The Rolling Stones – Emotional Rescue Outtakes & Demos

Defining the sounds of the 70’s by appropriating contemporary rock, funk and disco stylings on Emotional Rescue, these album outtakes and demos capture a band keeping things fresh within a changing musical landscape.


The logical continuation of their tough and focused Some Girls (1978) album was the Rolling Stones under-appreciated fifteenth studio album Emotional Rescue, released this month in 1980. Peaking at number one on both sides of the Atlantic, the album marked a farewell to a decade the Stones barely made it out of alive.

This is also when ripples of arguments between Keith and Mick would grow into a rumble and the critics were sharpening their knives. However, the disco-infused title track charted high in the US (#3), and was praised by none other than John Lennon just days before he was murdered: “Mick Jagger has put out consistently good work for 20 years, and will they give him a break? Will they ever say, ‘Look at him, he’s 37 and he has a beautiful song, “Emotional Rescue”’? I enjoyed it, a lot of people enjoyed it.” Clearly Prince was a fan too, releasing one of his best albums later in the year with the synth-funk classic, Dirty Mind.

Hey, what am I doing standing here on the corner of West 8th Street and the 6th Avenue and ah, skip it, Keith what are you doing? (whistles)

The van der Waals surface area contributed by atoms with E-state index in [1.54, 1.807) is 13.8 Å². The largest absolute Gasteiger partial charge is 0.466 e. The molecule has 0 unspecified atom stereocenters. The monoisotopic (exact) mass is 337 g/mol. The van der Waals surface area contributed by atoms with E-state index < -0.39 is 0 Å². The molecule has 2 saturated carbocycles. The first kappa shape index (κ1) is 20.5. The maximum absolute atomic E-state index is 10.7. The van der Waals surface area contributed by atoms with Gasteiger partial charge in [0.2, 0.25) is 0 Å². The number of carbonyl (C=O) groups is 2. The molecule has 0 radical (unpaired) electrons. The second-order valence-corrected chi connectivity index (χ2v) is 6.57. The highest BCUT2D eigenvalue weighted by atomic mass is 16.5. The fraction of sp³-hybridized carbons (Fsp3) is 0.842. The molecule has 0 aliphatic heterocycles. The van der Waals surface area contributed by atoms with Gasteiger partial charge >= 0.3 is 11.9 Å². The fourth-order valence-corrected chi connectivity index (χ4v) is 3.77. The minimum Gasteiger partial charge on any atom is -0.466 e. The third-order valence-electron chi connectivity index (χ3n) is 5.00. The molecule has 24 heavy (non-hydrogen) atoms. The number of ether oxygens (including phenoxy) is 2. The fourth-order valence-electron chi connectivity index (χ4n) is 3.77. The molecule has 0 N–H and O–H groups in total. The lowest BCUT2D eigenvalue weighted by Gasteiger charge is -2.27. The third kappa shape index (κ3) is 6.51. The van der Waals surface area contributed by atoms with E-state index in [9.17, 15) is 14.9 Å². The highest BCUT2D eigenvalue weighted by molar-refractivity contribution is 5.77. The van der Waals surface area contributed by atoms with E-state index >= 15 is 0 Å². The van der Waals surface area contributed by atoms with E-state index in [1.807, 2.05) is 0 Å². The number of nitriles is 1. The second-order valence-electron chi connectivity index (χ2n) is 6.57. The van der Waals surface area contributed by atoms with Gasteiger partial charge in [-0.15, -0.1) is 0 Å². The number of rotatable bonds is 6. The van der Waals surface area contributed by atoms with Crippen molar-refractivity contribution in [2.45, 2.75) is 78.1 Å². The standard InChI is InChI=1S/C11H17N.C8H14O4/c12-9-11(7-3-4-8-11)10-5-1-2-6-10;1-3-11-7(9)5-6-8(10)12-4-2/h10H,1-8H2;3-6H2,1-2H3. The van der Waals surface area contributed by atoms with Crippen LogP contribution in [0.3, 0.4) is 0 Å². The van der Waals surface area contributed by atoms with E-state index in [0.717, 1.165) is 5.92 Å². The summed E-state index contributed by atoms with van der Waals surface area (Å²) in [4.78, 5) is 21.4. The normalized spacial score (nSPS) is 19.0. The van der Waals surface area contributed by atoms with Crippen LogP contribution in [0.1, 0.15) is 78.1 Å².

I think the time has come to get up, get out!

Emotional Rescue is both a pleasure and a scream. The title track, as well as opening the record with the irresistible pimp-swagger of ‘Dance Pt.1′, seemed to generate the misconception that this was the Stones disco album. What it is in actual fact was a Charlie Watts/Bill Wyman rhythmic masterclass, and a Ronnie Wood and Keith Richards’ staccato rock guitar weaving showcase.

The album contains a wide range of styles such as reggae (‘Send it To Me’), ballads (‘All About You’), blues (‘Down in the Hole’), straight ahead rock and roll (‘Let Me Go’), funk (Dance Pt.1), and is more playful than its intense predecessor.


The Stones recorded a lot of tracks for these sessions and some would find their way onto follow-up albums Tattoo You (1981) and Undercover (1983). With the exception of Where the Boys Go and Summer Romance, which were originally recorded Hollywood 1978, everything else on Emotional Rescue was recorded in Nassau, Bahamas early-’79, then Pathé Marconi in Paris (where Some Girls was recorded) from June to October.

With notable additions of long-time saxophonist Bobby Keys and engineer Chris Kimsey (Sticky Fingers, Some Girls), the sessions essentially included the core Stones band members and keyboardists Nicky Hopkins and the late-great Ian Stewart. The classic Stones line-up. Mick and Keith would spend time mixing and adding overdubs in November and December 1979 at Electric Lady Studios in New York before releasing the album in June 1980.

What we have here is an interesting selection of non-album, previously-circulating, tapes of outtakes and demos from the Emotional Rescue sessions (with 3 super-secret bonus tracks). This is far from a definitive collection, but what’s presented here is exactly what was on those tapes, capturing tracks and performances in-progress from this undervalued Stones era.

The Rolling StonesEmotional Rescue Outtakes & Demos mp3


Summer Romance – On the acetate made with the final tracks, this rocking demo has an alternative lead vocal and was originally intended to open the album.